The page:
It's Day 10 of the Tiger Woods story. At long last, we may be reaching the wind-up of the Tiger tale. Not the end, mind you, the wind-up. It's only going to get worse.
What began a little over a week ago, on Nov. 27, as a bizarre, middle-of-the-night car crash into a neighbor's tree has flashed forward to this moment, when we, the nation, are gobbling up the daily (no, hourly) comings and goings of Tiger Woods, his wife, Elin, and his ever-growing number of mistresses (nine, depending on who's counting). We're learning, via bulletins on cable news TV, that his mother-in-law, Barbro Holmberg, was rushed to an Orlando-area hospital overnight and released today.
That's not all. That's the surface crud.
We hear, in bits and pieces, that Tiger -- breaking news!
-- may have been driving his Cadillac Escalade while under the influence of alcohol and prescription drugs. His wife reportedly has fled from their mansion and taken refuge either in a smaller home they own nearby or all the way across the Atlantic in the countryside of Sweden, her homeland. Impossible to believe that Elin has fled to Sweden. There's no way she could've left the United States unnoticed by the media.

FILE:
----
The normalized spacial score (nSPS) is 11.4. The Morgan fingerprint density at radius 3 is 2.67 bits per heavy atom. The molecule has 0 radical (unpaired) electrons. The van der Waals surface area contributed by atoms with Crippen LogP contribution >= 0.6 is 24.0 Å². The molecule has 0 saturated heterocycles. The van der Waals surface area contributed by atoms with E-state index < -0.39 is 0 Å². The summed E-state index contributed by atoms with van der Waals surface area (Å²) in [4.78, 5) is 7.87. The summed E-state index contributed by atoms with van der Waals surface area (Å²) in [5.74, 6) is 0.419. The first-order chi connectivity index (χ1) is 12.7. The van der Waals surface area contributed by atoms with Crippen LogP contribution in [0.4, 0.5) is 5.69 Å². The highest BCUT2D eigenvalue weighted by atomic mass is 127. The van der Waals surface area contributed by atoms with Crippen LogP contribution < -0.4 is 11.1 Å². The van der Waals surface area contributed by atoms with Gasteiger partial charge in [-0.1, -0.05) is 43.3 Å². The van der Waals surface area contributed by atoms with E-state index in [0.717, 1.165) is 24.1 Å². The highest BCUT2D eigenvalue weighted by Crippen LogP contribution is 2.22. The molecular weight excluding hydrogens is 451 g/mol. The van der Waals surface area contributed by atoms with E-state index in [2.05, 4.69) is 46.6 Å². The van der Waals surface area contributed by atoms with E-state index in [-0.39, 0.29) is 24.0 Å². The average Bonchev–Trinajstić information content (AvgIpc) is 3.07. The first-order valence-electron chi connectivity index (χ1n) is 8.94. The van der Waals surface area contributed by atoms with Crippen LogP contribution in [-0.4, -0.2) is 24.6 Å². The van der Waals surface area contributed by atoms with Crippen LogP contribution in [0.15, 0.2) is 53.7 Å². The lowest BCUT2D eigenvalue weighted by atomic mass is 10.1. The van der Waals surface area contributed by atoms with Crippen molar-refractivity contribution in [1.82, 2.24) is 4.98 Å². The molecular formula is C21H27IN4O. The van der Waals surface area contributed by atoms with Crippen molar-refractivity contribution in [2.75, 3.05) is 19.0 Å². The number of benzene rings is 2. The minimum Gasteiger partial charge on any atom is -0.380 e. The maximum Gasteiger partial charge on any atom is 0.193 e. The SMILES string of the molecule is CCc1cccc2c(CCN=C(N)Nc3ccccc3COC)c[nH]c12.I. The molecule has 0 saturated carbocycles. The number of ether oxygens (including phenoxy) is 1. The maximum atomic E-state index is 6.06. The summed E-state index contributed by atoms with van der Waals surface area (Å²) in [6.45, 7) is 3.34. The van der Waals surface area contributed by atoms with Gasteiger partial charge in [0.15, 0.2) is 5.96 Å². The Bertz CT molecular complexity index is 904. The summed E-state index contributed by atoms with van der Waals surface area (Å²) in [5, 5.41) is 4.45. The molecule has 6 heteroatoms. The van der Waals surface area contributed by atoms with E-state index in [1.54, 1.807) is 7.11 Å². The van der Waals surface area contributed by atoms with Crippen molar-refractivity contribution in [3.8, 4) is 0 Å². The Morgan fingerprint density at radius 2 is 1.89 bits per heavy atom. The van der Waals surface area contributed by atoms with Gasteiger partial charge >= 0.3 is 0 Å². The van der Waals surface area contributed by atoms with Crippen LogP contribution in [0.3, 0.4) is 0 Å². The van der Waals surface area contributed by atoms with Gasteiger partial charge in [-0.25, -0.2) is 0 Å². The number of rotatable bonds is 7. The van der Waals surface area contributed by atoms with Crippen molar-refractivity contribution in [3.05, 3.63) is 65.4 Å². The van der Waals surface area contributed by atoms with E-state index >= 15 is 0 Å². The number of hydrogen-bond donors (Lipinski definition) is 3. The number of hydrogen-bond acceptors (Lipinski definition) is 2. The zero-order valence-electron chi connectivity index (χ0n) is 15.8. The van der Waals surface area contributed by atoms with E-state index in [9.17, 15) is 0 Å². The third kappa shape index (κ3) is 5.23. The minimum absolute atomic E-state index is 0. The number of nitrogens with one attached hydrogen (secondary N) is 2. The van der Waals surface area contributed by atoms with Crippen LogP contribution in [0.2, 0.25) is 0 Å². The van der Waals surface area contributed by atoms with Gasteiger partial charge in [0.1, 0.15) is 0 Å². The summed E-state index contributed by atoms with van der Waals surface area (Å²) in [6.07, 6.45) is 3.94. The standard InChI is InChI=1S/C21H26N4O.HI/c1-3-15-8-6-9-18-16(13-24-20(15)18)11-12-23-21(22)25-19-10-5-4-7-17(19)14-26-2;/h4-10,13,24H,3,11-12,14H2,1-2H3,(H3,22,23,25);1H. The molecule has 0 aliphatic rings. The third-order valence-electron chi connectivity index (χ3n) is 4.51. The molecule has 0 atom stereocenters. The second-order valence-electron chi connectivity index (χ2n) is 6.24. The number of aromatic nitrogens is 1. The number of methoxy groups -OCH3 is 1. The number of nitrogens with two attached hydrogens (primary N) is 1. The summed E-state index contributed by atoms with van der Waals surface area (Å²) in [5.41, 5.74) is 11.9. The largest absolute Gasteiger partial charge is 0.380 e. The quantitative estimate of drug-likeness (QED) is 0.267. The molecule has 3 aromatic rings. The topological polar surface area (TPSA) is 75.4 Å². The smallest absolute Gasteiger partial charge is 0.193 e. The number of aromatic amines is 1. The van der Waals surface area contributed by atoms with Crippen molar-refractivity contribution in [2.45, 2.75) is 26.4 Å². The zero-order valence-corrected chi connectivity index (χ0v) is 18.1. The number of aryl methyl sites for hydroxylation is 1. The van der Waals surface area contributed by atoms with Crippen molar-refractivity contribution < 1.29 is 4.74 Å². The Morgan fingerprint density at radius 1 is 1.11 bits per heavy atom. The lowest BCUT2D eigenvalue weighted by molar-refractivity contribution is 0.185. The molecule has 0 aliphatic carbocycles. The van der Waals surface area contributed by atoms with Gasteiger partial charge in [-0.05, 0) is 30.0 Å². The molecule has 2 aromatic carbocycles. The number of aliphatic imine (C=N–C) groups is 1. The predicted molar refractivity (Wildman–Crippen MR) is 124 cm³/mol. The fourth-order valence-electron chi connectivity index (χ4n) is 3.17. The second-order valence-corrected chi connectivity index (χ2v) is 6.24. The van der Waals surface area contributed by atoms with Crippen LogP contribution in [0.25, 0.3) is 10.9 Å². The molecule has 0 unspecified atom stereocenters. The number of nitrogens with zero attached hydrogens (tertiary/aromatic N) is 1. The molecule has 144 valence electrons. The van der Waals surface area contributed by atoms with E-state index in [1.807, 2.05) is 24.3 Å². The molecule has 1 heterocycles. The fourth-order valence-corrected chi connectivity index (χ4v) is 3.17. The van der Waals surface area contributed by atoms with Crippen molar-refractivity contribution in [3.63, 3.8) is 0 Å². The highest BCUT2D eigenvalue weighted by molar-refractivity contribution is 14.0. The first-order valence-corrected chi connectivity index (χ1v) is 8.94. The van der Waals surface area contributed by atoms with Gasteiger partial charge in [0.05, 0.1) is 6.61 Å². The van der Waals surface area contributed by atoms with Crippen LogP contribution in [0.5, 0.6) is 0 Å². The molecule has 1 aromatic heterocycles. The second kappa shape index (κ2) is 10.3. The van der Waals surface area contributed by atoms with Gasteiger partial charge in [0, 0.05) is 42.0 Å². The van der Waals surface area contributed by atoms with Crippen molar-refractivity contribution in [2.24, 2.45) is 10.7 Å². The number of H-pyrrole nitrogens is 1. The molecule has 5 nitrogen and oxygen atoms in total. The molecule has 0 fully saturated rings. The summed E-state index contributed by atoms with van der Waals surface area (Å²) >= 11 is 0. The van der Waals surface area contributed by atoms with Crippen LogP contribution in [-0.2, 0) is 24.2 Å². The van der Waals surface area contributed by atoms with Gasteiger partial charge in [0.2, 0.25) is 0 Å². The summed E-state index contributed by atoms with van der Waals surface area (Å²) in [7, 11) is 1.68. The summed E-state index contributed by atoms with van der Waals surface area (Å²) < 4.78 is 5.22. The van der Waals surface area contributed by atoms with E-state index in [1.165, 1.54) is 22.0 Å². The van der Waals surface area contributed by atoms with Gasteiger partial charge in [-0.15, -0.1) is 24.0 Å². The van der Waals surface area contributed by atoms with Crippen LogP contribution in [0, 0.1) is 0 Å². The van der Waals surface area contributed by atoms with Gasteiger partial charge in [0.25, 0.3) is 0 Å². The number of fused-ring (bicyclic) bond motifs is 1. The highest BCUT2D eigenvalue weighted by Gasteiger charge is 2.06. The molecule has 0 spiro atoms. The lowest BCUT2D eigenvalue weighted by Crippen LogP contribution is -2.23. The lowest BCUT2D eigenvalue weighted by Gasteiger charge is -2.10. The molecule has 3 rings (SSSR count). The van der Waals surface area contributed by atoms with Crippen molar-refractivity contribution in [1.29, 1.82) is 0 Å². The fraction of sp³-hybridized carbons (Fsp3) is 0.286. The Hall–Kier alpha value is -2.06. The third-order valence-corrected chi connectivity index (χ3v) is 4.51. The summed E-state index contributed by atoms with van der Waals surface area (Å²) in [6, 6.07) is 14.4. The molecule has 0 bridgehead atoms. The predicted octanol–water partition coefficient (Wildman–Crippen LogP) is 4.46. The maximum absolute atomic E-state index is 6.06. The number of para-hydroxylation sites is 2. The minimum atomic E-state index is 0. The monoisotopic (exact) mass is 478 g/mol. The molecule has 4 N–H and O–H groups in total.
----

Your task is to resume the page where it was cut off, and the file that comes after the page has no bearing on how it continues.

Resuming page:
So here's where we stand this minute on this story. The world's best golf player, an idol to millions of men and women (though perhaps for different reasons), is witnessing what could be the end of his reign. A few days ago many of us believed this whole thing would blow over like so many tales of cheating celebrities, politicians
and athletes. Tiger would come out and face the music, read his apology to the world and his family, with his pretty wife at his side, maybe holding their two children. Not so. The wife has vanished, Tiger is in hiding in his home, his mother-in-law . . . What is she doing there?
We've had tawdry chicks from the start of this Good-Boy-Turns-Bad saga (Washington Post
columnist and Pulitzer Prize winner Eugene Robinson
questions his taste in women). Now we may have drugs and alcohol in the mix. We have rumors of millions of dollars being offered to Elin to stay put, to stand by her man, and rumors of hush money offered to his mistresses. At this point, Day 10, we've got to wonder: How can he show his face in public? Doesn't he have any shame? Will he have Nike and Gatorade forevermore? Can genius on the fairways make up for a damaged life?
So we've gone from late-night jokes to snarky comments to discourses on the fall of a hero, the end of a brilliant name brand, the end of a role model and symbol. And Tom Brokaw
says this is not news?